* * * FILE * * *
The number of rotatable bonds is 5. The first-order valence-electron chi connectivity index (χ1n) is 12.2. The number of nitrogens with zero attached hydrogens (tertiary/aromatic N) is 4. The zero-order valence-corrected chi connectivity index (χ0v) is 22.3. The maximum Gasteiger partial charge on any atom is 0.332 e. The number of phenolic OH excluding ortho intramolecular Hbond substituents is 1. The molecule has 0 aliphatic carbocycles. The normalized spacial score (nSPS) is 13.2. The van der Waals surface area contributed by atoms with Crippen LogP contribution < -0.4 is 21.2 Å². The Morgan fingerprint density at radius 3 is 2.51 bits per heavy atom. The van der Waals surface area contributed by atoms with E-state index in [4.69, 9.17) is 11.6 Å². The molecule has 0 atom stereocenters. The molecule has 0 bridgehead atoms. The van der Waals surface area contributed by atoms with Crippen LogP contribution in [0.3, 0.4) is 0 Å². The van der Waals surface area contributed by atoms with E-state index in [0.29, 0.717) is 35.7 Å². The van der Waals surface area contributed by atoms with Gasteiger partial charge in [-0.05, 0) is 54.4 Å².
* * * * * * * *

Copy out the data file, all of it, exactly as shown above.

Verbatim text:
The number of rotatable bonds is 5. The first-order valence-electron chi connectivity index (χ1n) is 12.2. The number of nitrogens with zero attached hydrogens (tertiary/aromatic N) is 4. The zero-order valence-corrected chi connectivity index (χ0v) is 22.3. The maximum Gasteiger partial charge on any atom is 0.332 e. The number of phenolic OH excluding ortho intramolecular Hbond substituents is 1. The molecule has 0 aliphatic carbocycles. The normalized spacial score (nSPS) is 13.2. The van der Waals surface area contributed by atoms with Crippen LogP contribution < -0.4 is 21.2 Å². The Morgan fingerprint density at radius 3 is 2.51 bits per heavy atom. The van der Waals surface area contributed by atoms with E-state index in [4.69, 9.17) is 11.6 Å². The molecule has 0 atom stereocenters. The molecule has 0 bridgehead atoms. The van der Waals surface area contributed by atoms with Crippen LogP contribution in [0.3, 0.4) is 0 Å². The van der Waals surface area contributed by atoms with E-state index in [0.29, 0.717) is 35.7 Å². The van der Waals surface area contributed by atoms with Gasteiger partial charge in [-0.05, 0) is 54.4 Å².